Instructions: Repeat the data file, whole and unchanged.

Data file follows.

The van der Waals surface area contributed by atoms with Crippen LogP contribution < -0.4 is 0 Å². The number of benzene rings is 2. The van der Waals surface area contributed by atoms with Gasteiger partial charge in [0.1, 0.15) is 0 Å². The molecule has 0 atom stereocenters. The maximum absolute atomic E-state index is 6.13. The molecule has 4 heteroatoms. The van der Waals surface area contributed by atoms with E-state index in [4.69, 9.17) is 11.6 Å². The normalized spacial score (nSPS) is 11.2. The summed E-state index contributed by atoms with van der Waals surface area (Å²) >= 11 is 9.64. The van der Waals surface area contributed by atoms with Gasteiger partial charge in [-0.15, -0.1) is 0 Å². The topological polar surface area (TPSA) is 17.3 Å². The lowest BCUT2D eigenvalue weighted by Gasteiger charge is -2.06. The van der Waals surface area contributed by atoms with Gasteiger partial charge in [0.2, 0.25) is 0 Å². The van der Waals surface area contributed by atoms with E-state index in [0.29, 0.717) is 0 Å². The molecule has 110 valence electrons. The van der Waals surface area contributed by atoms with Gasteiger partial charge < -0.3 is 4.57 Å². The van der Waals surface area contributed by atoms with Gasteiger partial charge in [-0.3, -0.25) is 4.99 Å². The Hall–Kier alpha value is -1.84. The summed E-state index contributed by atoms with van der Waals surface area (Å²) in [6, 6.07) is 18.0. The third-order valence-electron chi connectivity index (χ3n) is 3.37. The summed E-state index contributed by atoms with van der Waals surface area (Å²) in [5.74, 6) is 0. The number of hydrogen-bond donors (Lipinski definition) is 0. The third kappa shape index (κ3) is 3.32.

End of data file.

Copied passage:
The van der Waals surface area contributed by atoms with Crippen LogP contribution < -0.4 is 0 Å². The number of benzene rings is 2. The van der Waals surface area contributed by atoms with Gasteiger partial charge in [0.1, 0.15) is 0 Å². The molecule has 0 atom stereocenters. The maximum absolute atomic E-state index is 6.13. The molecule has 4 heteroatoms. The van der Waals surface area contributed by atoms with E-state index in [4.69, 9.17) is 11.6 Å². The normalized spacial score (nSPS) is 11.2. The summed E-state index contributed by atoms with van der Waals surface area (Å²) >= 11 is 9.64. The van der Waals surface area contributed by atoms with Gasteiger partial charge in [-0.15, -0.1) is 0 Å². The topological polar surface area (TPSA) is 17.3 Å². The lowest BCUT2D eigenvalue weighted by Gasteiger charge is -2.06. The van der Waals surface area contributed by atoms with Gasteiger partial charge in [0.2, 0.25) is 0 Å². The van der Waals surface area contributed by atoms with E-state index in [0.29, 0.717) is 0 Å². The molecule has 110 valence electrons. The van der Waals surface area contributed by atoms with Gasteiger partial charge < -0.3 is 4.57 Å². The van der Waals surface area contributed by atoms with Gasteiger partial charge in [-0.3, -0.25) is 4.99 Å². The Hall–Kier alpha value is -1.84. The summed E-state index contributed by atoms with van der Waals surface area (Å²) in [6, 6.07) is 18.0. The third-order valence-electron chi connectivity index (χ3n) is 3.37. The summed E-state index contributed by atoms with van der Waals surface area (Å²) in [5.74, 6) is 0. The number of hydrogen-bond donors (Lipinski definition) is 0. The third kappa shape index (κ3) is 3.32.